• dummy4fb on September 25, 2010, 20:48 GMT

    I remember the dismissal of Lara, it was a bit cheeky I must say. Lara took a huge stride and missed the ball which went safesly into Stewarts glove. Instead of whipping the bails off straight away he waited for the precise moment Lara would raise his back foot to get back into the crease and as he did the waiting stewart gently removed the bails. A few balls later he tried the exact same thing with Hooper but having seen Lara go that way he did not raise his back foot

  • dummy4fb on September 25, 2010, 9:30 GMT

    Keeping wickets to the fast and furious Waqar, Wasim, Shoaib and the spin guile of Mushi and Saqlain was no mean feat! It was an interesting article no doubt, but i am afraid if you talking about wicketkeepers then the names Moin Khan and Rashid Latif should not have been left out! Anyhow, keep writing Mr. Chopra it is indeed interesting to know a cricketers point of view to what goes on the field :)

  • ani146 on September 24, 2010, 17:31 GMT

    excellent article aakash... wicket-keeping is a thankless job... no one would remember the efforts, runs saved in a test if the keeper drops just ONE catch and the team goes on to loose the game... keepers are indeed looked upon as specialist batsmen now, which is the reason why many teams have SPECIALIST keepers only for test, while in ODI or T20, it could a part-time keeper... this makes me sad... it is not that keepers of old were not good batsmen, but somewhere down the years, priorities have changed.. now they have to be GREAT batsmen, even if they lack a bit in their keeping... i sincerely wish we again get back to GREAT keepers who are GOOD batsmen, rather than the other way around...

  • BellCurve on September 24, 2010, 13:18 GMT

    @sonofchennai - I was really just messing about with numbers to illustrate a point. I guess, after reading all the various comments, there are broadly three schools of thought: (i) Bradman is as good as the leading Test batsmen of today, but his average is boosted by poor quality bowling, flat wickets, virtually seamless balls, and a fair bit of luck; the other leading batsmen of the era such as Hammond and Headley would also have averaged between 20% and 40% less if they played in recent years; (ii) Bradman is 5% to 10% better than anyone else in history; a tipping point is reached after which batting becomes exponentially easier; Bradman is the only batsman in history to have reached that tipping point; he therefore averages 60% more than anyone else; (iii) Bradman is a true freak of nature; an all-Australian batting superhero; he is the only Grade 20 cricketer in the history of the game; no-one else have progressed beyond Grade 12.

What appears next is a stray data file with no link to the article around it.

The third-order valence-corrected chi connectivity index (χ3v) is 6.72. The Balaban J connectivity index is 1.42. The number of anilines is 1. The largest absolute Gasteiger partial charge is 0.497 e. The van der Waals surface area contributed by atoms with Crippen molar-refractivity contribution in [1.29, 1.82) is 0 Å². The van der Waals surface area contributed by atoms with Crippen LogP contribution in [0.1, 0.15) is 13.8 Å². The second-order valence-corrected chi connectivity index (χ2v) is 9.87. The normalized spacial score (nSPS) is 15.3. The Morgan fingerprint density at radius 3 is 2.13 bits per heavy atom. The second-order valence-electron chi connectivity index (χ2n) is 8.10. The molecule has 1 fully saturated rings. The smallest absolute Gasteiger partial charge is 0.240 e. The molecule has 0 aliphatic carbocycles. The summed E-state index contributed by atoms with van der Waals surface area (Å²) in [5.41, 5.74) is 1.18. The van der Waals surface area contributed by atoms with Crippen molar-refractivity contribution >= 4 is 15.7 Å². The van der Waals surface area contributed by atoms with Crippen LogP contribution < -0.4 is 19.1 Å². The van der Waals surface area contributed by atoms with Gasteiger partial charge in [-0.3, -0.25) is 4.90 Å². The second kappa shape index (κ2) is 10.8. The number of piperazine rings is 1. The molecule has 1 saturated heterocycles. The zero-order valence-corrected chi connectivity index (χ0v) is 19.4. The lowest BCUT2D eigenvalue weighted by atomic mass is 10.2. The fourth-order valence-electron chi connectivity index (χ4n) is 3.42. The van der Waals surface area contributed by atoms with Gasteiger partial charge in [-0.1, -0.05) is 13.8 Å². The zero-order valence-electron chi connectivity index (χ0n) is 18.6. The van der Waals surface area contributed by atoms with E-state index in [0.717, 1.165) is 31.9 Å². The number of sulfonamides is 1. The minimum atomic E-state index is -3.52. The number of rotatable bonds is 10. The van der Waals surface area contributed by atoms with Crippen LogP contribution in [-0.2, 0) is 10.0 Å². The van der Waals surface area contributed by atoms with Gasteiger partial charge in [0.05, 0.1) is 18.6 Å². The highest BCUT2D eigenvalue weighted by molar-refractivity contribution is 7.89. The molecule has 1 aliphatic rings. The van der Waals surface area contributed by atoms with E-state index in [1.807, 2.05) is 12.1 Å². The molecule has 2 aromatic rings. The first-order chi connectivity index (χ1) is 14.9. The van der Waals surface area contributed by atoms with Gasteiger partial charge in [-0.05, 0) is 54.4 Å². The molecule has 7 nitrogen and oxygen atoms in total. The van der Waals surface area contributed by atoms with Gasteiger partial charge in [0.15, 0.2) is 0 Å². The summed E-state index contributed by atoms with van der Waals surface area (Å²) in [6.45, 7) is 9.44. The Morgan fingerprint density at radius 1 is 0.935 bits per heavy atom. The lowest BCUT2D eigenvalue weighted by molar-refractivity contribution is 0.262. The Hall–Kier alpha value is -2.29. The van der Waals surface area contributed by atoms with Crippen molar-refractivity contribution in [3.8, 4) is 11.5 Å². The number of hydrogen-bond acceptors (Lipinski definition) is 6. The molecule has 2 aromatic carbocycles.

• brija on September 24, 2010, 12:08 GMT

    Akash chopra is not only the most boring cricketer but a boring writer as well. he is neither here nor their. At the time when sehwag was dropped from the indian team he wrote an article ridiculing sehwag's batting ability.

  • sonofchennai on September 24, 2010, 8:31 GMT

    @Xolie: am really amused to see your comments..u shld be a good math though to come up with this analysis...i did see ur earlier comments wer u used Kurtosis to explain don's average now and then whihc is beyond comprehension..but how did u arrive at this 1/28 value..sounds funny but worthy...coz you can arrive at whatever average you want by changin the values for each of those attributes....

  • BellCurve on September 24, 2010, 6:15 GMT

    @BillyCC - There you are. I have to concede to the possibility that Bradman was a Grade 20 batsman, and that we have not seen anyone else above Grade 12. However, that would mean that there is some sort of a multiplier at work, and that a tipping point is reached after which batting becomes exponentially easier. For example, let's assume the key attributes that make a batsman are: hand-eye-coordination; judgement; power; concentration; stamina; agility; and, of course, technique. To calculate a batsman's true ability you award points out of 10 for each of the attributes, multiply the sum by 1/28, and raise the product by the fifth power. Bradman gets full marks for each category for an overall true ability of (10*7)/28^5=97.66. Tendulkar: (10+10+10+7+8+8+10)/28^5=57.66; Chris Martin: (1+7+1+4+7+7)/24^5=1.80. Or something along those lines...

  • Meety on September 24, 2010, 5:40 GMT

    @Ejaz_UK - you goose! Alec Stewart did get a mention. Re: Article - nice work. Prefer some comments regarding who Akash thought was best at certain aspects of w/k. For what its worth I think the best w/k-batsmen doing the rounds at the moment is Sangakarra - although he seems to be stepping out of the w/k aspect these days. I think there are alot of talented w/k playing at the moment like Rahim, Taibu & Ramdin. The rest tend to be more in the w/k-batsmen category, which compared to 20 years ago is overflowing with allrounders. In the 80s Dujon reined supreme as a w/k-batsmen, but now there is Dhoni, Haddin, & Prior post Gilchrest.

  • ironmonkey on September 24, 2010, 3:59 GMT

    Nice article as always Akash. Thanks a lot, and keep up the great work. If you take requests, I would like to see a little more references to the historical aspects of the game - for instance how various techniques have changed over time with the introduction of the helmet, ODIs, T20, etc. Thanks again.